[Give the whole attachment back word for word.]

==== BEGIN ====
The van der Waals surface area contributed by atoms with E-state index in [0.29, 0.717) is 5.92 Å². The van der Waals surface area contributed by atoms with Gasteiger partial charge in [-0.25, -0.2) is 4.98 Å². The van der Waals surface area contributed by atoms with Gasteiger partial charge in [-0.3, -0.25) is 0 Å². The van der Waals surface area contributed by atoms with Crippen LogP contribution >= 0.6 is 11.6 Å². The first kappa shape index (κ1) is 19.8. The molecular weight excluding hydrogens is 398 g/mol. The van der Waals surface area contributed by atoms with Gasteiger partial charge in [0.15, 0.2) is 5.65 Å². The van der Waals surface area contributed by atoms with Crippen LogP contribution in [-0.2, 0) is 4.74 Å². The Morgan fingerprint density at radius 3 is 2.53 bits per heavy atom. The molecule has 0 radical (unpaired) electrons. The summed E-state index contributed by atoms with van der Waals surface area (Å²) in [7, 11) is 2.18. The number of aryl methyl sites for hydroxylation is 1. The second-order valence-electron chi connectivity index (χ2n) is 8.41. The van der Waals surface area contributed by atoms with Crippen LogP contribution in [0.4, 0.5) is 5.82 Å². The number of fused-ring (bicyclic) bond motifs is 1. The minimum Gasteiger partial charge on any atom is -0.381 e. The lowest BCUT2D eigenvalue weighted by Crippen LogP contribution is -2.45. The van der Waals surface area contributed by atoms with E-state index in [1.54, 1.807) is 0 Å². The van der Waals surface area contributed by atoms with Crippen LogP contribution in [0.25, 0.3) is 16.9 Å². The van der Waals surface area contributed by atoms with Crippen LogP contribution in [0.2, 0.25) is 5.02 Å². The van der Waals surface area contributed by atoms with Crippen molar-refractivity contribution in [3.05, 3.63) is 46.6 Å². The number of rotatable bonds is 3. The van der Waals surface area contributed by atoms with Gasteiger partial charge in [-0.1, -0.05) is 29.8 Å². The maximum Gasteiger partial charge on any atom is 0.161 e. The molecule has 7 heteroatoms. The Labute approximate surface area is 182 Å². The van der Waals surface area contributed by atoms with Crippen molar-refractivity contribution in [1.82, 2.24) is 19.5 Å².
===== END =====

The van der Waals surface area contributed by atoms with E-state index in [0.29, 0.717) is 5.92 Å². The van der Waals surface area contributed by atoms with Gasteiger partial charge in [-0.25, -0.2) is 4.98 Å². The van der Waals surface area contributed by atoms with Gasteiger partial charge in [-0.3, -0.25) is 0 Å². The van der Waals surface area contributed by atoms with Crippen LogP contribution >= 0.6 is 11.6 Å². The first kappa shape index (κ1) is 19.8. The molecular weight excluding hydrogens is 398 g/mol. The van der Waals surface area contributed by atoms with Gasteiger partial charge in [0.15, 0.2) is 5.65 Å². The van der Waals surface area contributed by atoms with Crippen LogP contribution in [-0.2, 0) is 4.74 Å². The Morgan fingerprint density at radius 3 is 2.53 bits per heavy atom. The molecule has 0 radical (unpaired) electrons. The summed E-state index contributed by atoms with van der Waals surface area (Å²) in [7, 11) is 2.18. The number of aryl methyl sites for hydroxylation is 1. The second-order valence-electron chi connectivity index (χ2n) is 8.41. The van der Waals surface area contributed by atoms with Crippen LogP contribution in [0.4, 0.5) is 5.82 Å². The number of fused-ring (bicyclic) bond motifs is 1. The minimum Gasteiger partial charge on any atom is -0.381 e. The lowest BCUT2D eigenvalue weighted by Crippen LogP contribution is -2.45. The van der Waals surface area contributed by atoms with E-state index in [1.54, 1.807) is 0 Å². The van der Waals surface area contributed by atoms with Crippen LogP contribution in [0.25, 0.3) is 16.9 Å². The van der Waals surface area contributed by atoms with Crippen LogP contribution in [0.2, 0.25) is 5.02 Å². The van der Waals surface area contributed by atoms with Crippen molar-refractivity contribution in [3.05, 3.63) is 46.6 Å². The number of rotatable bonds is 3. The van der Waals surface area contributed by atoms with Gasteiger partial charge in [-0.1, -0.05) is 29.8 Å². The maximum Gasteiger partial charge on any atom is 0.161 e. The molecule has 7 heteroatoms. The Labute approximate surface area is 182 Å². The van der Waals surface area contributed by atoms with Crippen molar-refractivity contribution in [1.82, 2.24) is 19.5 Å².